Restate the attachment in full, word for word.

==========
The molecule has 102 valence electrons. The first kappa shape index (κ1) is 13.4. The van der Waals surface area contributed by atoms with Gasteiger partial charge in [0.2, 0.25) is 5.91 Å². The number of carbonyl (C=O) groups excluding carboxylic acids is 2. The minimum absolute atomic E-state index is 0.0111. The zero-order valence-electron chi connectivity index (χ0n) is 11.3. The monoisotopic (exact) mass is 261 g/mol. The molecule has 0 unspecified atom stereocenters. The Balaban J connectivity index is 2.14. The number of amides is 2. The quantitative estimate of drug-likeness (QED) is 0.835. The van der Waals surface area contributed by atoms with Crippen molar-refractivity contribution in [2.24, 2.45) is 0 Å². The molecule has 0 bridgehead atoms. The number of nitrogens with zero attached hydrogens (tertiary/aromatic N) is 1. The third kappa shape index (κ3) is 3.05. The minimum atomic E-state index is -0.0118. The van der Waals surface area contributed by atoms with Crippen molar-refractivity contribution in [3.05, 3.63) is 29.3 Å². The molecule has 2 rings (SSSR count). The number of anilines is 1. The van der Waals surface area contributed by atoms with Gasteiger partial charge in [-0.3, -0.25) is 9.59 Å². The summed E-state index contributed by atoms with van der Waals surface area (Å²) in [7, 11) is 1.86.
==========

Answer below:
The molecule has 102 valence electrons. The first kappa shape index (κ1) is 13.4. The van der Waals surface area contributed by atoms with Gasteiger partial charge in [0.2, 0.25) is 5.91 Å². The number of carbonyl (C=O) groups excluding carboxylic acids is 2. The minimum absolute atomic E-state index is 0.0111. The zero-order valence-electron chi connectivity index (χ0n) is 11.3. The monoisotopic (exact) mass is 261 g/mol. The molecule has 0 unspecified atom stereocenters. The Balaban J connectivity index is 2.14. The number of amides is 2. The quantitative estimate of drug-likeness (QED) is 0.835. The van der Waals surface area contributed by atoms with Crippen molar-refractivity contribution in [2.24, 2.45) is 0 Å². The molecule has 0 bridgehead atoms. The number of nitrogens with zero attached hydrogens (tertiary/aromatic N) is 1. The third kappa shape index (κ3) is 3.05. The minimum atomic E-state index is -0.0118. The van der Waals surface area contributed by atoms with Crippen molar-refractivity contribution in [3.05, 3.63) is 29.3 Å². The molecule has 2 rings (SSSR count). The number of anilines is 1. The van der Waals surface area contributed by atoms with Gasteiger partial charge in [-0.3, -0.25) is 9.59 Å². The summed E-state index contributed by atoms with van der Waals surface area (Å²) in [7, 11) is 1.86.